Student voice: The plague of racism in our schools

Editor’s note: This piece was written by two Denver high school students. Angel Amankwaah is a 10th grader in Dr. Martin Luther King Jr. Early College and is a member of Young Aspiring Americans for Social and Political Activism. Omar Eltayeb is a 10th grader at DSST Montview and a member of the Colorado Youth Congress.

One nation, under God, with liberty and justice for whom?

The nation to which we’re supposed to pledge allegiance has legalized dehumanization, slavery, and oppression in every corner of this country — even in our schools. As young black students, we experience racism on a daily basis as common microaggressions, and honestly it deteriorates our self worth and re-traumatizes us over and over again. 

Angel Amankwaah

As a society, it’s our obligation to dismantle these oppressive systems, and our first priority should be to end systemic racism in our schools. We can’t do that without the help of educators.

It’s well understood that Black and brown students are more likely to be disciplined than our white counterparts. On the whole, we receive less school funding, fewer resources, and little to no representation in our history curriculum. And while racism may be news headlines for others, for us this is our life experience.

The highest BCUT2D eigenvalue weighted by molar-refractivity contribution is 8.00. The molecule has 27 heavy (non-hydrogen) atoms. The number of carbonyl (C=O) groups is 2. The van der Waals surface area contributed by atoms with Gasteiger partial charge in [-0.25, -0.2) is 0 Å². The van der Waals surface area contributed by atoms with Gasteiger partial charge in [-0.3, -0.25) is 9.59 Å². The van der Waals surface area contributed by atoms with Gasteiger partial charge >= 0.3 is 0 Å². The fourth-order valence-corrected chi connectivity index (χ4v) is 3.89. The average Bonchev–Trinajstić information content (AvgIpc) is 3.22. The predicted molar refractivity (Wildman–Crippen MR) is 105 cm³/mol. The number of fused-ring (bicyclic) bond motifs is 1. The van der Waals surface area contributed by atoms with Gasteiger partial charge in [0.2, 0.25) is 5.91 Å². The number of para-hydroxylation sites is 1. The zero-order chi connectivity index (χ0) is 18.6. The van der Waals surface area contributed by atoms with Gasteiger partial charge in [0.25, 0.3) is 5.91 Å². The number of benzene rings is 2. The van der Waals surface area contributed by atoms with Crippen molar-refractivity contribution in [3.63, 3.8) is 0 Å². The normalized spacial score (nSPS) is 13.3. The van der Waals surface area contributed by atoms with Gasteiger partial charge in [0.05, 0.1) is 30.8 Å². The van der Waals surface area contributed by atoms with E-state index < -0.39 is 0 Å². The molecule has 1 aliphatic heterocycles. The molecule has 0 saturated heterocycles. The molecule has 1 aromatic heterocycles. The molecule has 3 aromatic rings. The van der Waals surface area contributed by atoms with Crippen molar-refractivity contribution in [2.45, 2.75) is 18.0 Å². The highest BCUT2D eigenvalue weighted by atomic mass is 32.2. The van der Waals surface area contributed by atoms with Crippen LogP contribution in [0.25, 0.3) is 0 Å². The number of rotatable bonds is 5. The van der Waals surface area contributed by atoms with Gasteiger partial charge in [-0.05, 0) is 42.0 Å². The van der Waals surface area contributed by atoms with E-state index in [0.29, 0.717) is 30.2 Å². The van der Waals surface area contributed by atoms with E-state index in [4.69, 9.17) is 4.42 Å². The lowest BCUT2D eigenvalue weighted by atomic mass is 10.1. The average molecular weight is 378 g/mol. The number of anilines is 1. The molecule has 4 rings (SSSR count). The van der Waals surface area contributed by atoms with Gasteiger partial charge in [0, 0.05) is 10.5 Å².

These are our uncles, brothers, and fathers we see assaulted by law enforcement. And these are our mothers, aunties, and sisters that carry the weight on their backs of working twice as hard for half the pay. 

We are the children who are thrown into this world with an automatic target on our backs. We are the children who don’t get to learn about the Gabriel Prossers, the Shirley Chisholm’s, the Nefertiti’s, the Oshun’s, the Mansa Musa’s, the Claudette Colvins or the Angela Davises — all because we apparently don’t even matter enough in society to be taught our own history as black people.

Omar Eltayeb

Here is our call to action. As educators, you have a voice. Elevate it. You have a platform. Utilize it. And you have an audience. Speak to it. Call out the inequity you see. Don’t accept the slight microaggressions and don’t accept the in-your-face racism that takes place in your classroom. 

A study called the doll test proved kids are socialized to have racial bias. As educators, it’s on you to deconstruct these hateful thoughts by opening up educated conversations about race in classrooms.. Build strong relationships with your students of color and be the adult figure they respect and trust. 

Through your educational content, provide us all with the tools we’ll need  to become agents of change for our society. Together, we can save the next generation from this racial pandemic. Together, we can dismantle oppressive systems and live in a world where we all have an equal shot to succeed.

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